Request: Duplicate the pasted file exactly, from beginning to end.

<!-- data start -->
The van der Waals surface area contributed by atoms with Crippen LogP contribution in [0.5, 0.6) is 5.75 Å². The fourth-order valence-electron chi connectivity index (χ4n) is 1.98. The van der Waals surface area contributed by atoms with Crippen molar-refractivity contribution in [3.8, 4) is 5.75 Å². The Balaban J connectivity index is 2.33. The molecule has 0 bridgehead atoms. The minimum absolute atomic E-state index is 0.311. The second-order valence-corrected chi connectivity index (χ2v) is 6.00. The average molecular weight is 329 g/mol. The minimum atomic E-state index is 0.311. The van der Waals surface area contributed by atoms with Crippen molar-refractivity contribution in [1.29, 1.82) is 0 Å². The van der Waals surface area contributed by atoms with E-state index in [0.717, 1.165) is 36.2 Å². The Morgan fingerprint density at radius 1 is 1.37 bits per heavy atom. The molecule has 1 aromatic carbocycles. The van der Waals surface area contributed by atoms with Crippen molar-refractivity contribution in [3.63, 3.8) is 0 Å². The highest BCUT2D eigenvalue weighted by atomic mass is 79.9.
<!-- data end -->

The van der Waals surface area contributed by atoms with Crippen LogP contribution in [0.5, 0.6) is 5.75 Å². The fourth-order valence-electron chi connectivity index (χ4n) is 1.98. The van der Waals surface area contributed by atoms with Crippen molar-refractivity contribution in [3.8, 4) is 5.75 Å². The Balaban J connectivity index is 2.33. The molecule has 0 bridgehead atoms. The minimum absolute atomic E-state index is 0.311. The second-order valence-corrected chi connectivity index (χ2v) is 6.00. The average molecular weight is 329 g/mol. The minimum atomic E-state index is 0.311. The van der Waals surface area contributed by atoms with Crippen molar-refractivity contribution in [1.29, 1.82) is 0 Å². The van der Waals surface area contributed by atoms with E-state index in [0.717, 1.165) is 36.2 Å². The Morgan fingerprint density at radius 1 is 1.37 bits per heavy atom. The molecule has 1 aromatic carbocycles. The van der Waals surface area contributed by atoms with Crippen molar-refractivity contribution in [3.63, 3.8) is 0 Å². The highest BCUT2D eigenvalue weighted by atomic mass is 79.9.